I can’t believe it is October already. We are now 5 months into the post-retirement portion of our journey. We have almost exactly 100 days of travel remaining. Nearly half of our total year abroad will have been spent in Italy. I thought that when the time came for us to leave Italy, I would be ready to go, but I’m not. I’m never ready to leave Italy it seems.
Today is our last full day here and we are traveling almost the full length of the country. I’m finding that each piece of the day is a little farewell to a land I love. We started the morning by cleaning up our adorable little apartment in Salve and writing a thank you note to our charming hosts, Claudia and Giancarlo. We packed our two suitcases, one backpack, and one guitar into the car and headed toward Bari.
Our path took us past the town of Gallipoli on the Ionian sea to say a brief goodbye, then up past Lecce and over to Brindisi on the Adriatic for a more prolonged farewell. We dropped off our car in Bari, grabbed a bite to eat, and are (in questo momento) traveling on the train beside the sea. Soon we will turn inland and wind our way between mountain ranges, ending our journey in Milan, 687 miles from where we started. Here. I’ll show you.
George and I were reflecting yesterday on how much of this country we have seen on our various trips. Italy is divided into 20 regions and we have spent time in 18 of them. Only the island of Sardinia and the Val d’Aosta (in the way northwestern corner) have eluded us, but that is all the more reason to return. We have seen way more of Italy than most Italians (at least that’s the impression we get from our conversations with them.) We have been from the snow-covered Alps in the north to the arid and rocky Greek ruins in the southernmost reaches of Sicily. We have been baptized in three seas; the Tyrrhenian, the Ionian, and the Adriatic. We have marveled at the masterpieces on offer in her great cities and in her national parks. We have shared food and wine, stories and laughter with her people. We have been bewildered by her politics, and bewitched by her music and poetry.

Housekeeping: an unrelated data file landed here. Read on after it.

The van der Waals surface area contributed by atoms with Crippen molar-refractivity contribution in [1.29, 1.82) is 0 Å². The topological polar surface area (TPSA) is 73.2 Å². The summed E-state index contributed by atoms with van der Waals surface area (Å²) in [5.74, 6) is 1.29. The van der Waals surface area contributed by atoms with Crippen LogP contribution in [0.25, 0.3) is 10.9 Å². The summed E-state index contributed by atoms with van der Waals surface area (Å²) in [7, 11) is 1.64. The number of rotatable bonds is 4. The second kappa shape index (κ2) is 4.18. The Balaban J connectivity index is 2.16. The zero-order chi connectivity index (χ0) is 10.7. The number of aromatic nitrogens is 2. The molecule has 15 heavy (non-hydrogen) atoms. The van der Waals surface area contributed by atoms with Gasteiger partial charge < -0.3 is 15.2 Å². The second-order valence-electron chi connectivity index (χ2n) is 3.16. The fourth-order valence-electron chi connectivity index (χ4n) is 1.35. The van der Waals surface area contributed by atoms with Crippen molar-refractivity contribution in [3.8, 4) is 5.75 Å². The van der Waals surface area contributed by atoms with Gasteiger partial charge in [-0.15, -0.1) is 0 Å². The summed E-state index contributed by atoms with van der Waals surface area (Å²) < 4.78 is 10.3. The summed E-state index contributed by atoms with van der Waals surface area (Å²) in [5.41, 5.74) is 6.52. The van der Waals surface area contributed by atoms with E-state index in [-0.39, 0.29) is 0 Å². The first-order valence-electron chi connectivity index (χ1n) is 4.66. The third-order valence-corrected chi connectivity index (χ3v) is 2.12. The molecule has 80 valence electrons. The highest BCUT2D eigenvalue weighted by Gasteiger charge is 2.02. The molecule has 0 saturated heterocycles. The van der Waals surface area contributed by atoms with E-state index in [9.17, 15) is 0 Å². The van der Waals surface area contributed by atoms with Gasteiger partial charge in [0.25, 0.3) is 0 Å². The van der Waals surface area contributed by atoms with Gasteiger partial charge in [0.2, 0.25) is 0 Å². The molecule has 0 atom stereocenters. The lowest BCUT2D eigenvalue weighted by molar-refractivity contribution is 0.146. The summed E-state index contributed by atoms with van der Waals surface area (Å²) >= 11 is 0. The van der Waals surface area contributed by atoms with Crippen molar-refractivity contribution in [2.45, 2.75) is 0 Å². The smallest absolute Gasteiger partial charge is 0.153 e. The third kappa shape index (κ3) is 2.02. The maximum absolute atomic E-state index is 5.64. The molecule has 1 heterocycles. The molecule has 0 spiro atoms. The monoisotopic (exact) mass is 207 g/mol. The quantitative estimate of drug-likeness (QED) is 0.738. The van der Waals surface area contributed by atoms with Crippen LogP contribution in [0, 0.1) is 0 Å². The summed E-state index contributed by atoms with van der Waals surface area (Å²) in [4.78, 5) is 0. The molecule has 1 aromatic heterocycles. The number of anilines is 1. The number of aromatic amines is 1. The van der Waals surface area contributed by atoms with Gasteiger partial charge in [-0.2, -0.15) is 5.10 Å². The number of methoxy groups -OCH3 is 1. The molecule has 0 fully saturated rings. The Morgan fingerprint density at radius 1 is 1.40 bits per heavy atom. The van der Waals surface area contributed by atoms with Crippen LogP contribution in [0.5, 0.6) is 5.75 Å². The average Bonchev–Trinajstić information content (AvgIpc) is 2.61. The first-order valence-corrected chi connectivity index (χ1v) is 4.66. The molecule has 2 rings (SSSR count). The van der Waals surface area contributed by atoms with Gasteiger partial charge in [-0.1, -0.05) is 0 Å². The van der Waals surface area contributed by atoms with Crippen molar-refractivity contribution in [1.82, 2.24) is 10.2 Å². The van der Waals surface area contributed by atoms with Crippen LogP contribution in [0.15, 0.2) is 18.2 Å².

All of these things sound like reasons that I love Italy, but the truth is that my love for Italy is beyond reason. I love so many places in the world, but Italy seems to have taken root in my heart like no other place on earth. I am sad to say goodbye, but I know that she is always here waiting for me.
P.S. Don’t think you’ve heard the last about Italy from me. I have several stories left to tell that will show up as “flashbacks.”